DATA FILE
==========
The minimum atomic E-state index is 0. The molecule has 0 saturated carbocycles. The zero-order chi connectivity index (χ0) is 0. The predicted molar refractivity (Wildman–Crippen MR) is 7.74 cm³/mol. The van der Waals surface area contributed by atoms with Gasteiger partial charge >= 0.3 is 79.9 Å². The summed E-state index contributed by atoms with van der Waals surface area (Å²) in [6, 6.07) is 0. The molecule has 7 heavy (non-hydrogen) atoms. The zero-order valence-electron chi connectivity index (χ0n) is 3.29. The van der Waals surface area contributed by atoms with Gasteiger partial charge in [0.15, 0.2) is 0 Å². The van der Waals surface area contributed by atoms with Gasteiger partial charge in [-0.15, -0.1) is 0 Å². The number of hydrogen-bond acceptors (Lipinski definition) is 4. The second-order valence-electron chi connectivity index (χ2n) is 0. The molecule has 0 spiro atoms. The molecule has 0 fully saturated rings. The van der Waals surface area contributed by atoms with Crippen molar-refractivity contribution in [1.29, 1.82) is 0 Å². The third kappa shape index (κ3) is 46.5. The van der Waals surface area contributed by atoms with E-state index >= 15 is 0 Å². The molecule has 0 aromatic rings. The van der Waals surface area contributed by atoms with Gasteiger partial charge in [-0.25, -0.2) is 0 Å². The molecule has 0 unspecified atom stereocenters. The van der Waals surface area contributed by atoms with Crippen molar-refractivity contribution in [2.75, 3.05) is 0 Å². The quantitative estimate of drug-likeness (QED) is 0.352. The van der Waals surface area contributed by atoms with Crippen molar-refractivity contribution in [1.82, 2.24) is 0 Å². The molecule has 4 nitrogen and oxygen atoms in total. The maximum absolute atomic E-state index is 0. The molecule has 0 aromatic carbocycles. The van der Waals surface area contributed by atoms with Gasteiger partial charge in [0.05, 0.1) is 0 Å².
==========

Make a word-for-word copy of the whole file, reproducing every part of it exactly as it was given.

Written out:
The minimum atomic E-state index is 0. The molecule has 0 saturated carbocycles. The zero-order chi connectivity index (χ0) is 0. The predicted molar refractivity (Wildman–Crippen MR) is 7.74 cm³/mol. The van der Waals surface area contributed by atoms with Gasteiger partial charge >= 0.3 is 79.9 Å². The summed E-state index contributed by atoms with van der Waals surface area (Å²) in [6, 6.07) is 0. The molecule has 7 heavy (non-hydrogen) atoms. The zero-order valence-electron chi connectivity index (χ0n) is 3.29. The van der Waals surface area contributed by atoms with Gasteiger partial charge in [0.15, 0.2) is 0 Å². The van der Waals surface area contributed by atoms with Gasteiger partial charge in [-0.15, -0.1) is 0 Å². The number of hydrogen-bond acceptors (Lipinski definition) is 4. The second-order valence-electron chi connectivity index (χ2n) is 0. The molecule has 0 spiro atoms. The molecule has 0 fully saturated rings. The van der Waals surface area contributed by atoms with Crippen molar-refractivity contribution in [1.29, 1.82) is 0 Å². The third kappa shape index (κ3) is 46.5. The van der Waals surface area contributed by atoms with E-state index >= 15 is 0 Å². The molecule has 0 aromatic rings. The van der Waals surface area contributed by atoms with Gasteiger partial charge in [-0.25, -0.2) is 0 Å². The molecule has 0 unspecified atom stereocenters. The van der Waals surface area contributed by atoms with Crippen molar-refractivity contribution in [2.75, 3.05) is 0 Å². The quantitative estimate of drug-likeness (QED) is 0.352. The van der Waals surface area contributed by atoms with Crippen molar-refractivity contribution in [1.82, 2.24) is 0 Å². The molecule has 4 nitrogen and oxygen atoms in total. The maximum absolute atomic E-state index is 0. The molecule has 0 aromatic carbocycles. The van der Waals surface area contributed by atoms with Gasteiger partial charge in [0.05, 0.1) is 0 Å².